By today’s parenting standards, I did something incomprehensible – I did not take any pictures of my kids during an awesome outing on a beautiful Southern California day!
I held it together for a full 1.5 hours and did not pull out my iPhone 6 to “capture the moment” so that my kids could later say how great their dad was. Oh, who am I kidding? I wanted great pics so that all my friends on Facebook could gawk at the status update I would post later on.
The critical moment in this story came when, as my girls were throwing everything off to run into picture perfect waters, by LA standards at least, and as I was laying down towels and arranging our gear, my oldest daughter ran up to me and said, “Dad get in the water with us!”
That was the moment.
It was a request for engagement. It was their way of telling me they wanted dad as part of the memory being created, and not just someone to document what took place. What was a dad to do? So history was made as I left the phone in the bag, and took my first steps toward the water and into the core memories of my children (you have to see Inside Out to understand that little bit of a psychology reference).
My kids later told me it was one of the best days ever. I wonder if they would’ve felt the same way with me in the role as a photographer.
Needless to say, parents all over have fallen into this pattern of becoming historians of their children’s lives. There’s not a day that goes by where I don’t see parents behind the camera or the phone, participating from a distance, removed from the messiness that is full participation. You can see the pride on their face when they capture that perfect smile, that perfect action shot or facial expression.
ENOUGH! It is time to put the tech down and become a protagonist in the memory of our children.
The same can be said in our work as leaders and practitioners in the after school space. As many of us have grown in responsibility within our respective organizations, we have drifted towards this behavior of “documenting” the work. We are far more concerned with photos, narratives, testimonies, and content that feeds into tweets or status updates, rather than diving into the messiness that is youth development.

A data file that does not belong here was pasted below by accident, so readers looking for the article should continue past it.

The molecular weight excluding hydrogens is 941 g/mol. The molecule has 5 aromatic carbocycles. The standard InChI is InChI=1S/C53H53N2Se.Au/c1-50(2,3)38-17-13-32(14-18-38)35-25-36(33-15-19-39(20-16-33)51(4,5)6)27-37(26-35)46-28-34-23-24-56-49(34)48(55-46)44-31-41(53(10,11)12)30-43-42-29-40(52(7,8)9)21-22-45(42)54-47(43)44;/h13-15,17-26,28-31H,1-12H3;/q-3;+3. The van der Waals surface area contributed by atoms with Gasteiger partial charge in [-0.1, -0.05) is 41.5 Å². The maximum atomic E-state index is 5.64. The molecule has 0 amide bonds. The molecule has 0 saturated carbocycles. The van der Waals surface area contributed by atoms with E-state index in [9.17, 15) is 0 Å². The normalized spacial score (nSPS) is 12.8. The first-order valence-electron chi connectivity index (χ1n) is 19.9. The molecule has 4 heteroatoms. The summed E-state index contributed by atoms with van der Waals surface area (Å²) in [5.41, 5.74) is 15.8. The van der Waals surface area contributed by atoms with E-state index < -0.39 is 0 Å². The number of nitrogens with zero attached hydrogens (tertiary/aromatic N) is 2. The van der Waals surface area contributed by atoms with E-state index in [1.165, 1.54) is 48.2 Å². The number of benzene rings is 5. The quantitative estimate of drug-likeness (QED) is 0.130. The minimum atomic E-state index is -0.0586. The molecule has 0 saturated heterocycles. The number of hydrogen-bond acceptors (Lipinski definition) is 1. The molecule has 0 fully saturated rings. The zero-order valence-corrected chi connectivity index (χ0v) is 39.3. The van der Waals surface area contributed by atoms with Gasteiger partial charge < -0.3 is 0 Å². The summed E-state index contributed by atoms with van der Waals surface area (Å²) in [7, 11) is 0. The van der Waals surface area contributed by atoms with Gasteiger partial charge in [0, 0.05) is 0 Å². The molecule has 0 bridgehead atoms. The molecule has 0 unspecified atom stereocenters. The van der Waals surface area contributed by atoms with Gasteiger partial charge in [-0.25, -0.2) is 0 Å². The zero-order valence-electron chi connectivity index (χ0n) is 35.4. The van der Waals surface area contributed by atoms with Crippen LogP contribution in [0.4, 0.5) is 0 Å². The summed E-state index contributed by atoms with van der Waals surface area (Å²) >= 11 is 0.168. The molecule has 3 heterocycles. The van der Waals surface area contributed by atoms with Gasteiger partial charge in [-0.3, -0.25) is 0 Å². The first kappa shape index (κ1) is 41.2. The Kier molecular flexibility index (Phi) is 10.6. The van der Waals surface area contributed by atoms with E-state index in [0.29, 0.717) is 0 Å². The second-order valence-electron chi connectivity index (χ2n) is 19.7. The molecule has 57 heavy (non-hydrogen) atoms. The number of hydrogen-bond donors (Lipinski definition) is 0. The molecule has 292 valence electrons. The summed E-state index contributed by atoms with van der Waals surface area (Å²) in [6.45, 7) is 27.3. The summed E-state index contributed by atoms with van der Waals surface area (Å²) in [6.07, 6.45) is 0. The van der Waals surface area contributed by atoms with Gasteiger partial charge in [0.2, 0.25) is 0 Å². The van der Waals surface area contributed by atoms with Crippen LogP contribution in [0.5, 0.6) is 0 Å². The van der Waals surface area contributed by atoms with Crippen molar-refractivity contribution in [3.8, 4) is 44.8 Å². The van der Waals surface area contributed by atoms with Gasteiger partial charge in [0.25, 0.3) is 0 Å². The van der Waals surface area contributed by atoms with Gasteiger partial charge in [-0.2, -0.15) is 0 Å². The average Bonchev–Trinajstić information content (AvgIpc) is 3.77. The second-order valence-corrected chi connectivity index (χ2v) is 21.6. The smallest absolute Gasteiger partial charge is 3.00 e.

Ask yourself, when was the last time you stepped onto a program site, walked into a classroom or onto a blacktop and got into it? I mean really engaging and interacting with your students, the content, the materials, the experience, being kinesthetic and inquisitive. After all, this attitude and mindset is what defines our space, does it not? I have heard it said, and have understood it full well, that after school is not a time or a place. It is some thing. It is an experience that is meant to be picked up and immersed into like a fresh batch of Play-Doh.
You remember that feeling, right?
When you popped open the can and saw that pristine mold of clay? The smell that rose up from the container as soon as the lid came off. And who can forget the feeling of Play-Doh as it weaved and hugged your fingers as you mushed and squeezed that famous colorful clay. Wow!!! That right there ladies and gentlemen, is our space, our craft, and our calling.
What are you waiting for? Dive in and become part of the memories being created by your staff, your kids, and your community! By the way, I was not completely forthcoming when I made mention of me not taking a single pic, I took two pictures. Hey, one step at a time!
For breakfast today, well, I had a banana. Long story. I ended up having a bagel and lox at about 2:00 PM. One of those days!
Author Profile: @carlossantini